Hungry Trolls

Something that I learned from The Gift of Fear, among other readings, is that any reaction reinforces a behavior by demonstrating the threshold for provoking a reaction. Yes, that’s tautological, but it’s important.

If someone isn’t constrained by other concerns like their reputation, or the perception that you could materially punish them, or sheer emotional stress from conflict — and there are many people who aren’t constrained in those ways, especially when anonymity is an option — then a troll from that unconstrained population will prefer a negative reaction to zero reaction.

In that case, any sign that you’re paying attention and being affected by someone’s behavior will encourage them to continue. Hence “never feed the trolls” is a decent heuristic despite its edge cases. See also: “Never wrestle with a pig. You both get dirty and the pig enjoys it.”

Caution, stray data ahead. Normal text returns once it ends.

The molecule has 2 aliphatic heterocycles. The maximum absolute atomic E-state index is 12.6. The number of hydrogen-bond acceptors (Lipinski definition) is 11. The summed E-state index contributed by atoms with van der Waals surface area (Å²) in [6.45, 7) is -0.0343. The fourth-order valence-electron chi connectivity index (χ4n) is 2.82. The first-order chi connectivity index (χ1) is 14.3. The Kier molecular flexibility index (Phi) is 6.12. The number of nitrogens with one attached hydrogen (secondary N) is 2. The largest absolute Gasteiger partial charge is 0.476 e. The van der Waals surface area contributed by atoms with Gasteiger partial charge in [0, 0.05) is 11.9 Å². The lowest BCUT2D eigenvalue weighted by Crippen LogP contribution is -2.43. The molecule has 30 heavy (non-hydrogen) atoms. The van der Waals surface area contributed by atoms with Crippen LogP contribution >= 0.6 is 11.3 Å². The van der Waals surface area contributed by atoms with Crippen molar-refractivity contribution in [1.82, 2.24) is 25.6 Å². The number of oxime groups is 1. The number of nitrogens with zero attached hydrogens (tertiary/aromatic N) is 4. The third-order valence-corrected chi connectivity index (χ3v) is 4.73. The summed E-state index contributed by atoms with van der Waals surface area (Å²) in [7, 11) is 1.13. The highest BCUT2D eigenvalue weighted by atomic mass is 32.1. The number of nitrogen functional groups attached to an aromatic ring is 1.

In closing, think carefully about when to feed the trolls. How motivated is your adversary or group thereof? What’s stopping them from escalating further? Do you have any leverage?

Fin.


My thoughts above were originally posted as a Twitter thread. Lightly edited for this format.

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Social Cohesion via Memes

“The actual propositional content of doctrines has little to do with how religion works socially. Far more than the content of faith as such, what makes religion religion are the images and rhetoric loaded with atavistic and esoteric archetypes (chaos; order; Kek; frogs; a ‘God Emperor,’ to use a common 4chan appellation for Donald Trump) that tend to propagate virally, independent of a centralized source, because they tie into the cultural zeitgeist or answer some cultural need. […] Every time a meme is replicated or a symbol is reused, it only strengthens the socially determined bond of meaning.” — Tara Isabella Burton

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